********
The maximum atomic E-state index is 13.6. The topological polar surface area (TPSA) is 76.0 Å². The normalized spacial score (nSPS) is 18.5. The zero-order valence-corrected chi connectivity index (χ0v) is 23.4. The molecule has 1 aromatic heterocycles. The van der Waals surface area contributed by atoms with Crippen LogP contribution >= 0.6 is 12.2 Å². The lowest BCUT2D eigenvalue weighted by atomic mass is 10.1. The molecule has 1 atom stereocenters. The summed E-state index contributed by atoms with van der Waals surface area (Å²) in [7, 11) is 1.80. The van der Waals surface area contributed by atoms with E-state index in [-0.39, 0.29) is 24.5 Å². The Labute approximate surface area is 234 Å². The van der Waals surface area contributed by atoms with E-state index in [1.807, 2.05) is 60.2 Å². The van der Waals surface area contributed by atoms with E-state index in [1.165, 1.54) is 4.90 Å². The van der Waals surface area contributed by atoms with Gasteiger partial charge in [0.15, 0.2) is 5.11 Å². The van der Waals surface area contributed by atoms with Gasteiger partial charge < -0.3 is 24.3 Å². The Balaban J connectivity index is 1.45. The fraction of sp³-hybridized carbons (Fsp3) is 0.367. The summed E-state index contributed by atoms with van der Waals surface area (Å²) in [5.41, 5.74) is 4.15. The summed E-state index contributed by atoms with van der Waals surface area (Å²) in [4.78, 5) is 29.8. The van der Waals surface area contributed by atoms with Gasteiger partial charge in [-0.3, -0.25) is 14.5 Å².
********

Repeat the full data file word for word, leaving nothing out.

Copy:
The maximum atomic E-state index is 13.6. The topological polar surface area (TPSA) is 76.0 Å². The normalized spacial score (nSPS) is 18.5. The zero-order valence-corrected chi connectivity index (χ0v) is 23.4. The molecule has 1 aromatic heterocycles. The van der Waals surface area contributed by atoms with Crippen LogP contribution >= 0.6 is 12.2 Å². The lowest BCUT2D eigenvalue weighted by atomic mass is 10.1. The molecule has 1 atom stereocenters. The summed E-state index contributed by atoms with van der Waals surface area (Å²) in [7, 11) is 1.80. The van der Waals surface area contributed by atoms with E-state index in [-0.39, 0.29) is 24.5 Å². The Labute approximate surface area is 234 Å². The van der Waals surface area contributed by atoms with E-state index in [1.807, 2.05) is 60.2 Å². The van der Waals surface area contributed by atoms with E-state index in [1.165, 1.54) is 4.90 Å². The van der Waals surface area contributed by atoms with Gasteiger partial charge in [0.15, 0.2) is 5.11 Å². The van der Waals surface area contributed by atoms with Gasteiger partial charge < -0.3 is 24.3 Å². The Balaban J connectivity index is 1.45. The fraction of sp³-hybridized carbons (Fsp3) is 0.367. The summed E-state index contributed by atoms with van der Waals surface area (Å²) in [5.41, 5.74) is 4.15. The summed E-state index contributed by atoms with van der Waals surface area (Å²) in [4.78, 5) is 29.8. The van der Waals surface area contributed by atoms with Gasteiger partial charge in [-0.3, -0.25) is 14.5 Å².